ZDNet: Smartphone can provide simple COVID-19 test
UC assistant professor Aashish Priye explains how prototype works
ZDNet spoke with a University of Cincinnati engineering professor about promising developments to create a portable test for COVID-19 that uses a smartphone.
UC College of Engineering and Applied Science assistant professor Aashish Priye has been developing an ultra-portable test for infectious diseases such as coronavirus.
According to ZDNet, he uses a heating plate, light-emitting diode and smartphone to create a test for coronavirus that can detect the virus in less than an hour. The test also identifies how much virus is present in the sample using the smartphone camera.
Priye, an assistant professor in the Department of Chemical and Environmental Engineering, tells ZDnet: "We are exploring nontraditional image analysis techniques to improve the detection capabilities of consumer smartphones in order to perform virus detection using something extremely powerful but at the same time widely accessible to most people."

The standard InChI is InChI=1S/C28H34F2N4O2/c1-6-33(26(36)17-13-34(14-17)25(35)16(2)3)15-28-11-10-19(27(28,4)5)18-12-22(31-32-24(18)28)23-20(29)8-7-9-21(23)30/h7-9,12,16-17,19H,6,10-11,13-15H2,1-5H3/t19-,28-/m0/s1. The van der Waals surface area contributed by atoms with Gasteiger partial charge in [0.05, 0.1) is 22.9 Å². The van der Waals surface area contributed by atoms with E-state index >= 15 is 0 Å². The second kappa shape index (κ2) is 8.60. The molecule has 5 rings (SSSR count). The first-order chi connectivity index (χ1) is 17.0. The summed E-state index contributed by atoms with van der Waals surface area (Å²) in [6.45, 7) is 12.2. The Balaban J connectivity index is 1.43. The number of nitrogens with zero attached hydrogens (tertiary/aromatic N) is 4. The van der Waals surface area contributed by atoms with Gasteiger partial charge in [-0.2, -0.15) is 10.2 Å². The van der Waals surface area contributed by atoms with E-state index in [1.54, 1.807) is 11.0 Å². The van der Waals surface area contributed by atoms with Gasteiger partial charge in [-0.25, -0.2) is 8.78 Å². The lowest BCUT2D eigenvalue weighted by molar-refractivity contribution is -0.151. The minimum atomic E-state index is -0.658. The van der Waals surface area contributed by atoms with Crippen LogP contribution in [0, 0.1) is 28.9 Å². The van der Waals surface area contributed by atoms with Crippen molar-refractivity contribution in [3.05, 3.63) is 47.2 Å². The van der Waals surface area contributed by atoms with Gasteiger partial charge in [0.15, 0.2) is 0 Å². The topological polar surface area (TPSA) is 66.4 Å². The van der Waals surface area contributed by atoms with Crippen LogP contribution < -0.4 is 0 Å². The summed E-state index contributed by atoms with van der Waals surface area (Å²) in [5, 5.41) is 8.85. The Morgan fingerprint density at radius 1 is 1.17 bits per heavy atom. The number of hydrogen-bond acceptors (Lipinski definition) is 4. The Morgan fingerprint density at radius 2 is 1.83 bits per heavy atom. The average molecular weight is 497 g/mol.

Priye has been working on lab-on-a-chip technology using smartphones for several years. Previously, he developed a smartphone diagnostic device for rapid detection of Zika virus, dengue and chikungunya.
His work earned a 2017 award for outstanding technology development from the Federal Laboratory Consortium.
Featured image at top: UC engineers are developing portable lab tests for coronavirus that use smartphones. Photo/Viktor Forgacs/Unsplash
UC researchers tackle COVID-19
University of Cincinnati researchers have dedicated their time and skill to addressing the COVID-19 pandemic from multiple angles. Here are just a few examples:
- UC takes part in clinical trials for COVID-19 vaccine
- Conquering COVID-19
- By third day, most with COVID-19 lose sense of smell
- Residents in some Ohio counties face greater risk from coronavirus
- UC grad develops ventilator for COVID-19 patients
- UC researchers develop heatable, reusable face mask
- UC helps create world's biggest supercomputer to study COVID-19
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